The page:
U.S. Immigration and Customs Enforcement (ICE), the interior enforcement agency of the U.S. Department of Homeland Security (DHS), detains an average of 34,000 men, women and children daily—nearly half a million people annually—in a network of more than 250 county jails, privately-run contracted facilities, and federal facilities. This costs taxpayers more than $2 billion each year. Since 2009, congressional appropriations laws have included language on immigration detention beds that is known as the detention bed quota. No other law enforcement agency is subject to a real or perceived quota for its detainees.
The timeline below maps the origins of the bed quota and legislative developments influenced by the National Immigrant Justice Center (NIJC) and nationwide partners to eliminate it.
PDF version of this timeline.
|March 2016||Reps. Ted Deutch (D-FL) and Bill Foster (D-IL), along with 58 members of Congress, write a letter to the House DHS Appropriations Subcommittee calling for elimination of the bed quota in fiscal year (FY) 2017 appropriations.|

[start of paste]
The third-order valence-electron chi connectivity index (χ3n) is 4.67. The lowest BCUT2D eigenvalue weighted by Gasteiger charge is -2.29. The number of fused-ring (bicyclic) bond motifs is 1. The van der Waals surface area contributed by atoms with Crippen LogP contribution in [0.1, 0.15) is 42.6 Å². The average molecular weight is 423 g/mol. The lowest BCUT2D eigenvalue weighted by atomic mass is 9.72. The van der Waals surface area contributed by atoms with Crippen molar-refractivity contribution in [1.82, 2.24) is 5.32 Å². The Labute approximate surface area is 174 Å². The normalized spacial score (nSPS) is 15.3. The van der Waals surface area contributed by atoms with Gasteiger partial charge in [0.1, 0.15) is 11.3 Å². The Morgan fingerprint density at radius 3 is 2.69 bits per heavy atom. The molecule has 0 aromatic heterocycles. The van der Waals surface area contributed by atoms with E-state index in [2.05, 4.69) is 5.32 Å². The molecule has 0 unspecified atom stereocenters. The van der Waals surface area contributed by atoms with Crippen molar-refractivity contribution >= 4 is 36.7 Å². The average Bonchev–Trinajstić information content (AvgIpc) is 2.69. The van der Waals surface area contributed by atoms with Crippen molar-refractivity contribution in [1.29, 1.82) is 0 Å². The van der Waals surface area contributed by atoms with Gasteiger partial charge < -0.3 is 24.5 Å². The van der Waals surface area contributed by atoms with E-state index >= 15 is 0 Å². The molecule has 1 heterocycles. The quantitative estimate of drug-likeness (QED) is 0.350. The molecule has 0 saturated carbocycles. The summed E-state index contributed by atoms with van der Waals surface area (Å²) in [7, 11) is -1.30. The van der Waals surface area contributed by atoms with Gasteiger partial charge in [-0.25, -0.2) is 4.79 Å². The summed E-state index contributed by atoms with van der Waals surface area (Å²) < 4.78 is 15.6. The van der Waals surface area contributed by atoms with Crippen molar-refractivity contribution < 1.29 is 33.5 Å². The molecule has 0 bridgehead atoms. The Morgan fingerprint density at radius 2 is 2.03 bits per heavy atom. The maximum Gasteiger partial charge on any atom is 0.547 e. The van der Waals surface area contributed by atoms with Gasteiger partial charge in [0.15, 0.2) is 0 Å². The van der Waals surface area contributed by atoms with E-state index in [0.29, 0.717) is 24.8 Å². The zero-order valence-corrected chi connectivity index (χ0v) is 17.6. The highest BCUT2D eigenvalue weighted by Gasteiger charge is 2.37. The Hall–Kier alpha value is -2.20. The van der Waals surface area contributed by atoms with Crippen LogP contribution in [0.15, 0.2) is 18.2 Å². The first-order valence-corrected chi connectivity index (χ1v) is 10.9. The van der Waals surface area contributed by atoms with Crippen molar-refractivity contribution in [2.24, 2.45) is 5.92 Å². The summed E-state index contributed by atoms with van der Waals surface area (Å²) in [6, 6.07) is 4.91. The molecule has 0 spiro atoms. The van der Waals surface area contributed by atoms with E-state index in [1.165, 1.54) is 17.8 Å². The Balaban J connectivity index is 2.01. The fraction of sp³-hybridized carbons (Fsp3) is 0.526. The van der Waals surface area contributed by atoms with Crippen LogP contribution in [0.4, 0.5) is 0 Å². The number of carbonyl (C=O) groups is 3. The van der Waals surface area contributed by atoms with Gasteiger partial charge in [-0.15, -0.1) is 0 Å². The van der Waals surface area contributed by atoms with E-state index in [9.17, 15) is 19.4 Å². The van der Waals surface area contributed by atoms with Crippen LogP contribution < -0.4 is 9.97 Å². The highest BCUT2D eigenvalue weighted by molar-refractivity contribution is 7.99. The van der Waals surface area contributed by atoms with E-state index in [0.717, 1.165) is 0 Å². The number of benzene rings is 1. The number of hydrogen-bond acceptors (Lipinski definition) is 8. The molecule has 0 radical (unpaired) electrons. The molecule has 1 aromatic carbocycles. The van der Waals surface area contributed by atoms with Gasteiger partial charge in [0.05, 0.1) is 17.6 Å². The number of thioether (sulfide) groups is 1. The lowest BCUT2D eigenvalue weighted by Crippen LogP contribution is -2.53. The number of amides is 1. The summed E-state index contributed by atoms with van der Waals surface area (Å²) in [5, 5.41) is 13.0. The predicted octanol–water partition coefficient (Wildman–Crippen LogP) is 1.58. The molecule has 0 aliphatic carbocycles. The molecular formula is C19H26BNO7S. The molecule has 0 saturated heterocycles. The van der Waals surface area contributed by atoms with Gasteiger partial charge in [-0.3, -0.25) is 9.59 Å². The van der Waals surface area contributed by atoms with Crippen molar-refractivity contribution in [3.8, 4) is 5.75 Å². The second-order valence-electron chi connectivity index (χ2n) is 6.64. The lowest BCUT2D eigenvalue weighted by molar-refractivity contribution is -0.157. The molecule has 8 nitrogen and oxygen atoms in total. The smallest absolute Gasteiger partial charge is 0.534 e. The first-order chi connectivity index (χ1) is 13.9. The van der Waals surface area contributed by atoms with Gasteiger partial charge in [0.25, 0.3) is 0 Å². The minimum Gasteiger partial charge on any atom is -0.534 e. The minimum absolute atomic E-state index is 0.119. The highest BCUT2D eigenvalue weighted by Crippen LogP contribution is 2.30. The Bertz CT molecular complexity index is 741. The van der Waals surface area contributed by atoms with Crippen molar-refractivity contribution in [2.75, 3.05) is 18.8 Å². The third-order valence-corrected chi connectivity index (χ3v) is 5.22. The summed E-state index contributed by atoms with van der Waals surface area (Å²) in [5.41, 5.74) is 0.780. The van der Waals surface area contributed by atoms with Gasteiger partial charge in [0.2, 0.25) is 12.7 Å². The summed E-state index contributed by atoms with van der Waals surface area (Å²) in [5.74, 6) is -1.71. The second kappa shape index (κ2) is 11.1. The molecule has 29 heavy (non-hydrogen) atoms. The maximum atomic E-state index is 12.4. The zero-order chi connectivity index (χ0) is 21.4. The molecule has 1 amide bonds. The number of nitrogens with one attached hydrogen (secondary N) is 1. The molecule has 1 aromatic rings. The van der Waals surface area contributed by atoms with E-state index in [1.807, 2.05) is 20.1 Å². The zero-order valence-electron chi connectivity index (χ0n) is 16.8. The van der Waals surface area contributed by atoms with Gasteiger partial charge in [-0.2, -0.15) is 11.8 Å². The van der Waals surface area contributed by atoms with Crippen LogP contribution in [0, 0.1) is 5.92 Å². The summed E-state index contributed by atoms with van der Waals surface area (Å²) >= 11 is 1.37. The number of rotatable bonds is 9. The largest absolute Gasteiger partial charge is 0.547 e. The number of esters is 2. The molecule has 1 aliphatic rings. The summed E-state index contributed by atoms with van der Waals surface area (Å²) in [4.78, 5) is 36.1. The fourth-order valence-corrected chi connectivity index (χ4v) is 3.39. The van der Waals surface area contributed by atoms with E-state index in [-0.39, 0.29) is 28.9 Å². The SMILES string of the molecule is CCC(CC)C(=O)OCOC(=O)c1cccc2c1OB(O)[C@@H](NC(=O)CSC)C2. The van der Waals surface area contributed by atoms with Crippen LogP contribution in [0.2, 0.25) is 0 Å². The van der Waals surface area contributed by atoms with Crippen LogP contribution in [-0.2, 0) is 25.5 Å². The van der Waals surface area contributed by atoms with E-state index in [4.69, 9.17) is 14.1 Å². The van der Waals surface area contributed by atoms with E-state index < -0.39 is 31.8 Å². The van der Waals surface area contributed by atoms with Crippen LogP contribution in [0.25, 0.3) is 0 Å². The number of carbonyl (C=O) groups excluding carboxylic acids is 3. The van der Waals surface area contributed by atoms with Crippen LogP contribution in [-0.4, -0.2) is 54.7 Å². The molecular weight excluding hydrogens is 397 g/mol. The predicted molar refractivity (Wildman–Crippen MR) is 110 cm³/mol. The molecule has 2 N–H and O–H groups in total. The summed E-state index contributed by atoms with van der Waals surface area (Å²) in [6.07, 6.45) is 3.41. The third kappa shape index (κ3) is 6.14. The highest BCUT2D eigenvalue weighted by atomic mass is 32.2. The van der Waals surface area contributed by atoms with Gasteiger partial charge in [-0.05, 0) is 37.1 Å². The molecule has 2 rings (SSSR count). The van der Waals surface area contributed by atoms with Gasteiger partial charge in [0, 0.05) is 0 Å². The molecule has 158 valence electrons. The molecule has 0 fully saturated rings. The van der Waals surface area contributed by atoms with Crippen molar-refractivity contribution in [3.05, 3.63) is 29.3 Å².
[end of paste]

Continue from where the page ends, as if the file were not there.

|February 2016||President Obama releases his FY 2017 budget request, which reduces the bed quota to 30,913 detention beds: 29,953 adult beds at an average rate of $126.46 per day and 960 family beds at an average rate of $161.36 per day. The DHS budget justification states that “These detention bed levels ensure the most cost-effective use of Federal dollars by focusing the more costly detention capabilities on priority aliens and those who are subject to mandatory detention by law (mandatory aliens). This strategy allows ICE to place low-risk, non-mandatory aliens in [Alternative to Detention] ATD programs, such as electronic monitoring and intensive supervision.”|
|December 2015||Congress passes the Consolidated Appropriations Act, 2016 to provide funding for the remainder of FY 2016. The bill maintains the 34,000 detention bed quota.|
Senator Bernie Sanders (I-VT) introduces the Justice is Not for Sale Act of 2015, which seeks to end the bed quota among other criminal justice and immigration detention reforms. The bill is the first effort in the U.S. Senate to eliminate the bed quota. In addition, Reps. Raúl Grijalva (D-AZ), Keith Ellison (D-MN), and Bobby Rush (D-IL) introduce the bill in the U.S. House of Representatives.